Federal disaster relief in tri-state area
Ten area counties have received more than $31 million in disaster assistance from the Federal Emergency Management Agency. Here are the number of applications received from individuals, the amount of money awarded in individual assistance and how much federal money has been obligated to local government agencies in public assistance.
County Applications Funds awarded Federal funds
Jackson 2,449 $2.39 million $1.34 million
DeKalb 2,811 $4.58 million $218,010
Catoosa 1,013 $920,837 $5.25 million
Dade 866 $1.08 million $2.83 million
Walker 602 $323,141 $812,090
Bledsoe 112 $464,739 $155,419
Bradley 1,624 $1.26 million $2.45 million
Hamilton 2,437 $1.68 million $5.17 million
McMinn 158 $135,884 $184,8121
Rhea 66 $330,165 $175,291
Source: Federal Emergency Management Agency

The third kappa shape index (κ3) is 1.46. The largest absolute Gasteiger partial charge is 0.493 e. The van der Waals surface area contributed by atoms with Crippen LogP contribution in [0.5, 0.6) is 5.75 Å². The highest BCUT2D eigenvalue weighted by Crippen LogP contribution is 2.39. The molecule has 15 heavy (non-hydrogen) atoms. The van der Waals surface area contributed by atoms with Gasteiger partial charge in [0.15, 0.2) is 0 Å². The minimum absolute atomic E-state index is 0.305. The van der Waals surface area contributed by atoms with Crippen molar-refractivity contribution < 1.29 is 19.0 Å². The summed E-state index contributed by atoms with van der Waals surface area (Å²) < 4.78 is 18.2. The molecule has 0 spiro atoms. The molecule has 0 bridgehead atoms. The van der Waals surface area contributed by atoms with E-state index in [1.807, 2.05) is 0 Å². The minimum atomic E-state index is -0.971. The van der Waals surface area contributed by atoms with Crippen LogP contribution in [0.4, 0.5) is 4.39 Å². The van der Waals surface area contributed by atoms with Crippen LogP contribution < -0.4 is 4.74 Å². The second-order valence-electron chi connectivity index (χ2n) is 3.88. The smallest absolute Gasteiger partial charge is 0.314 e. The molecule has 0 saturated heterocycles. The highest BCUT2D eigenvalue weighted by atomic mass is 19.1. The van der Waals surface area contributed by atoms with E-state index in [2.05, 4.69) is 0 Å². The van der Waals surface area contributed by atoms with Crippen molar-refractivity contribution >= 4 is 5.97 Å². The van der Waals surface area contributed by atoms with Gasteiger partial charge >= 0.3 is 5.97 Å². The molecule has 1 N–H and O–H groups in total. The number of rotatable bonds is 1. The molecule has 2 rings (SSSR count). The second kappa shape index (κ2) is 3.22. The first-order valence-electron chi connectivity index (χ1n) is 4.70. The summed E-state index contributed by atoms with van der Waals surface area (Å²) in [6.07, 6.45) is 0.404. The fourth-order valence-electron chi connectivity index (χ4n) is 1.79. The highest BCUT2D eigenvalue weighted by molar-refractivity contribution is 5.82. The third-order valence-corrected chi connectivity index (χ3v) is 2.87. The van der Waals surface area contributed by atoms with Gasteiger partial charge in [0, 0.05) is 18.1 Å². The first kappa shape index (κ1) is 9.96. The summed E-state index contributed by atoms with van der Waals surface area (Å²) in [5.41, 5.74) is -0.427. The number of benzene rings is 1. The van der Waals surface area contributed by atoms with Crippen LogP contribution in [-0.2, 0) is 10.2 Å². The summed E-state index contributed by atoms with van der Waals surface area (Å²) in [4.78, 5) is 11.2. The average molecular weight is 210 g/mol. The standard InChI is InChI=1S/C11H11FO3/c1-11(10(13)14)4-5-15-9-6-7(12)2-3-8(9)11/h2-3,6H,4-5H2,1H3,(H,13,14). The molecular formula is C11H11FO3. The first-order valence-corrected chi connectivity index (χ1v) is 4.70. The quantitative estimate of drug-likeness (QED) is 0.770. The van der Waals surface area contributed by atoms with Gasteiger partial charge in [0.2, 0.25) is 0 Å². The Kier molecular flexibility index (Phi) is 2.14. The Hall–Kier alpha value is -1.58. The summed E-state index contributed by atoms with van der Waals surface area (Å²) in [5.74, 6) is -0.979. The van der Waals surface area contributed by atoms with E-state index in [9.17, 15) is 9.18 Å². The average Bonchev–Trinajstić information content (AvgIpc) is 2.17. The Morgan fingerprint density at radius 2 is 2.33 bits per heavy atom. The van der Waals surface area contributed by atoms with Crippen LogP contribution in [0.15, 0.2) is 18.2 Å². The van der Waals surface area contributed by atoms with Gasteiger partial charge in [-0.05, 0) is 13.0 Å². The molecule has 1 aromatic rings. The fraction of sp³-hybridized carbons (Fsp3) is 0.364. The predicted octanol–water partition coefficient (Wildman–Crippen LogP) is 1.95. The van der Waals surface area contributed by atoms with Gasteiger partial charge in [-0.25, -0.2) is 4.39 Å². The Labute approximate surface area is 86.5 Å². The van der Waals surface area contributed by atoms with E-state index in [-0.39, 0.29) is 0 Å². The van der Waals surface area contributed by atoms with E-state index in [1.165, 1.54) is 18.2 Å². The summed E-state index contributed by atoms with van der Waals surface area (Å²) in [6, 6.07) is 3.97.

About the storms
• NOAA's National Weather Service ranks April 2011 as the most active tornado month on record, with 753 tornadoes across the U.S. There were an estimated 364 fatalities.
• The April 27 "Super Outbreak" spawned four intensely destructive EF5 tornadoes and launched an immediate response from local, state and federal agencies; voluntary, faith-based and community groups; the private sector; and the public.
About the funds
• FEMA received disaster registrations from more than 119,000 individuals and families in Alabama, Kentucky, Mississippi, Georgia, Tennessee.
• Nearly $257 million in federal disaster assistance was distributed to survivors in the form of grants and low-interest recovery loans as of Oct. 20.
• FEMA sent nearly $211 million to state agencies for public recovery and rebuilding projects.
• Because of the April 2011 disasters, more than $115 million in federal funds was set aside for local and state projects designed to save lives, protect property and save money in the future. Projects include community storm shelters, flood-prevention measures and building retrofits.
Source: Federal Emergency Management Agency
Six months after the April tornadoes, more than $31 million in federal funds has been funneled to 10 of the hardest-hit counties in the tri-state area through Oct. 11 to help cover uninsured storm losses, according the Federal Emergency Management Agency.